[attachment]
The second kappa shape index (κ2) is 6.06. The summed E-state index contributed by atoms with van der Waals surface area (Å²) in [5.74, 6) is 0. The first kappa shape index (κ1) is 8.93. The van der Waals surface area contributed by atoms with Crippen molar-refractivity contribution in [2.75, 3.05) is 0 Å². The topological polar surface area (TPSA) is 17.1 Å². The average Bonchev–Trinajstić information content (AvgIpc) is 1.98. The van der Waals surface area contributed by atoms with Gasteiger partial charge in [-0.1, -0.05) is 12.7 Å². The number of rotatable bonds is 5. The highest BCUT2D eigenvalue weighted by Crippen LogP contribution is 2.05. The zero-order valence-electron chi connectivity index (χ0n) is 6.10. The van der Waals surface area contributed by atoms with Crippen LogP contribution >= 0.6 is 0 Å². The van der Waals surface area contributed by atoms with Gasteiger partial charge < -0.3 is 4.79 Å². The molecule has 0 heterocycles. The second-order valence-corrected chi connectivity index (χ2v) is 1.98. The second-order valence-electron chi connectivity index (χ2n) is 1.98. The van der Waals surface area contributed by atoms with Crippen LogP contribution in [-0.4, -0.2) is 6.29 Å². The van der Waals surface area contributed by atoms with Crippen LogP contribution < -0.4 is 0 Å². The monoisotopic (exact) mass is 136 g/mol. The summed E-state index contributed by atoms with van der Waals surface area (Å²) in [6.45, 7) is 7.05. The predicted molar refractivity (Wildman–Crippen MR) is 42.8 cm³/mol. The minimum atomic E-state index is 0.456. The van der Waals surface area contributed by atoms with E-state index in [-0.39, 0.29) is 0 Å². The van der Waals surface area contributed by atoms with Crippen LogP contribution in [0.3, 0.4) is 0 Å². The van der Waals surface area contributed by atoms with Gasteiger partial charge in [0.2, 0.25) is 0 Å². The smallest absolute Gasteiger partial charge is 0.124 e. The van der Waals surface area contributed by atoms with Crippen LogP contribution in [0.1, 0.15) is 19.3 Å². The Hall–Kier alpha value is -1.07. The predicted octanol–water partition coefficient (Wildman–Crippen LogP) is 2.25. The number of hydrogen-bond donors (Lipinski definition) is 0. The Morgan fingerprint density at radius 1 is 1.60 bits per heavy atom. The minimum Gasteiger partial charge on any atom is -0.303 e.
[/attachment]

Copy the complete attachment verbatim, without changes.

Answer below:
The second kappa shape index (κ2) is 6.06. The summed E-state index contributed by atoms with van der Waals surface area (Å²) in [5.74, 6) is 0. The first kappa shape index (κ1) is 8.93. The van der Waals surface area contributed by atoms with Crippen molar-refractivity contribution in [2.75, 3.05) is 0 Å². The topological polar surface area (TPSA) is 17.1 Å². The average Bonchev–Trinajstić information content (AvgIpc) is 1.98. The van der Waals surface area contributed by atoms with Gasteiger partial charge in [-0.1, -0.05) is 12.7 Å². The number of rotatable bonds is 5. The highest BCUT2D eigenvalue weighted by Crippen LogP contribution is 2.05. The zero-order valence-electron chi connectivity index (χ0n) is 6.10. The van der Waals surface area contributed by atoms with Crippen LogP contribution >= 0.6 is 0 Å². The van der Waals surface area contributed by atoms with Gasteiger partial charge < -0.3 is 4.79 Å². The molecule has 0 heterocycles. The second-order valence-corrected chi connectivity index (χ2v) is 1.98. The second-order valence-electron chi connectivity index (χ2n) is 1.98. The van der Waals surface area contributed by atoms with Crippen LogP contribution in [-0.4, -0.2) is 6.29 Å². The van der Waals surface area contributed by atoms with Crippen LogP contribution < -0.4 is 0 Å². The monoisotopic (exact) mass is 136 g/mol. The summed E-state index contributed by atoms with van der Waals surface area (Å²) in [6.45, 7) is 7.05. The predicted molar refractivity (Wildman–Crippen MR) is 42.8 cm³/mol. The minimum atomic E-state index is 0.456. The van der Waals surface area contributed by atoms with E-state index in [-0.39, 0.29) is 0 Å². The van der Waals surface area contributed by atoms with Crippen LogP contribution in [0.3, 0.4) is 0 Å². The van der Waals surface area contributed by atoms with Gasteiger partial charge in [0.2, 0.25) is 0 Å². The smallest absolute Gasteiger partial charge is 0.124 e. The van der Waals surface area contributed by atoms with Crippen LogP contribution in [0.1, 0.15) is 19.3 Å². The Hall–Kier alpha value is -1.07. The predicted octanol–water partition coefficient (Wildman–Crippen LogP) is 2.25. The number of hydrogen-bond donors (Lipinski definition) is 0. The Morgan fingerprint density at radius 1 is 1.60 bits per heavy atom. The minimum Gasteiger partial charge on any atom is -0.303 e.